There are definitely pros and cons to each method. When you receive an upfront payment, you get your money immediately; however, you might not receive the best price. The person buying your gear obviously offers a price significantly lower than what the items will sell for in the store – that’s how the shop makes a profit. Still, it’s instant, and probably best if you need money now.
Profit-sharing can help you get a better price, but the problem is that you can’t guarantee that all of your items will sell right away – or at all. Money filters in at a slow trickle, even if it’s a higher amount overall.
Tips and Tricks
Think consignment selling sounds perfect for your closets filled with old and outdated clothes and accessories? Here are some tips to get started:
- Find a Specialty Store. You’ll make more money if you zone in on a specialty store for your goods. For instance, a sports equipment store will pay more for your used football pads than a general consignment shop. When I wanted to sell my stuff, I focused on a store specifically for women’s clothing and accessories to help me score a better price on my leftovers. General shops are better for knick-knacks and stuff that can’t be categorized in specialty shops.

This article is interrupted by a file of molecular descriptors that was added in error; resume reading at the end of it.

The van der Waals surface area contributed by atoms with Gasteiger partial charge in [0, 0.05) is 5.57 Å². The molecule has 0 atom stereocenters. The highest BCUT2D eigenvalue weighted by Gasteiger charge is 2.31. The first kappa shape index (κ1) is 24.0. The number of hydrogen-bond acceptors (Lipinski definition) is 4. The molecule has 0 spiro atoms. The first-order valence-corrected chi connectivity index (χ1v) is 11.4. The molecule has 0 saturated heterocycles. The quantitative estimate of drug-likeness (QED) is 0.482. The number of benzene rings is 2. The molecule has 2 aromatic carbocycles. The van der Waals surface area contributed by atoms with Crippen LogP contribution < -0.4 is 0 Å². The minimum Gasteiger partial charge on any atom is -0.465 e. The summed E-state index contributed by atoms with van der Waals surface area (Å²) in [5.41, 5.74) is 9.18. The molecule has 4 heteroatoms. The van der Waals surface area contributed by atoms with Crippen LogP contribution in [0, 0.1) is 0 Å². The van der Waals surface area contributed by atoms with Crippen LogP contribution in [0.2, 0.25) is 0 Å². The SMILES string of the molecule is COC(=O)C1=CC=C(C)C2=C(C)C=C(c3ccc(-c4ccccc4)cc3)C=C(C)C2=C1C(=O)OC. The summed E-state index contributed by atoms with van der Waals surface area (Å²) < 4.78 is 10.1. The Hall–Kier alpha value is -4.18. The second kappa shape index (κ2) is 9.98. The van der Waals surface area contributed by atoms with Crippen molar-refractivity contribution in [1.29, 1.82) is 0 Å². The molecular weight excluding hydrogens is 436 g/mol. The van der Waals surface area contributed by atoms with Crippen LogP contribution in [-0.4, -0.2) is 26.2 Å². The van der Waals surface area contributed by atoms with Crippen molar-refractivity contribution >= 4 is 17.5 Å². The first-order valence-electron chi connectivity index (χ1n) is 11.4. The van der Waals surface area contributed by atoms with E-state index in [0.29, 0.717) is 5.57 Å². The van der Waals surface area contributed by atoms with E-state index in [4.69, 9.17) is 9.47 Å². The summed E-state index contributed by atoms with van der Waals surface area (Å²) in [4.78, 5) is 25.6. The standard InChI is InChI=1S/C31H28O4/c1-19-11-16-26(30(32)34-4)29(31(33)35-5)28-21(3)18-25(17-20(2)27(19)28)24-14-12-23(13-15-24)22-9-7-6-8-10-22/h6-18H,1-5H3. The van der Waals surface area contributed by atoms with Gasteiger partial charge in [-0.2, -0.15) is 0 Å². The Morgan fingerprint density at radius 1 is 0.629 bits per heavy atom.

- Know What Sells. Consignment shops specifically look for stuff that sells quickly and easily. A nearly unworn pair of designer jeans or clean baby toys? Perfect. Your old Little League trophy? Not so much. Before you take your stuff over, consider whether you’d buy the same item used or not.
- Clean Your Items. You’ll get more money for each of your items if they’re in good shape and freshly washed and ironed. I just hung up the stuff I was going to sell and went over it with a steamer before folding it neatly into a paper bag. If you’re missing buttons, parts, laces and pieces, it’s best to just donate the gear instead. Check over your items for stains and other marks, since consignment shops will probably decline marked and worn-looking items.
- Read the Contract. If you decide to sell using the profit-sharing method, you’ll receive a contract. The contract gives you information about the percentage for sharing, how the items are priced, how long your items will sit on store shelves, and when you can arrive to collect your money. It’s important to know the details so you aren’t disappointed by the outcome.
- Don’t Always Go for the Instant Money. Sometimes a consignment store will split up the way that you sell your items. If you want instant money for an old shirt you don’t care about, take the cash. But if a store owner offers you a paltry amount for a baby crib you know is worth more, ask to go a profit-sharing route and you’ll probably score bigger bucks in the long run.
Of course, no one is going to get rich by selling old stuff to consignment stores. As of now, I’ve earned about $75 for a couple hundred dollars worth of clothing and accessories – and I’m taking store credit. But if you’re strapped for cash or you want to do some shopping yourself, consignment stores can help feed your habit on the cheap.
Have you used consignment stores for selling or buying? What tips can you offer for others to have a successful experience?
(photo credit: Shutterstock)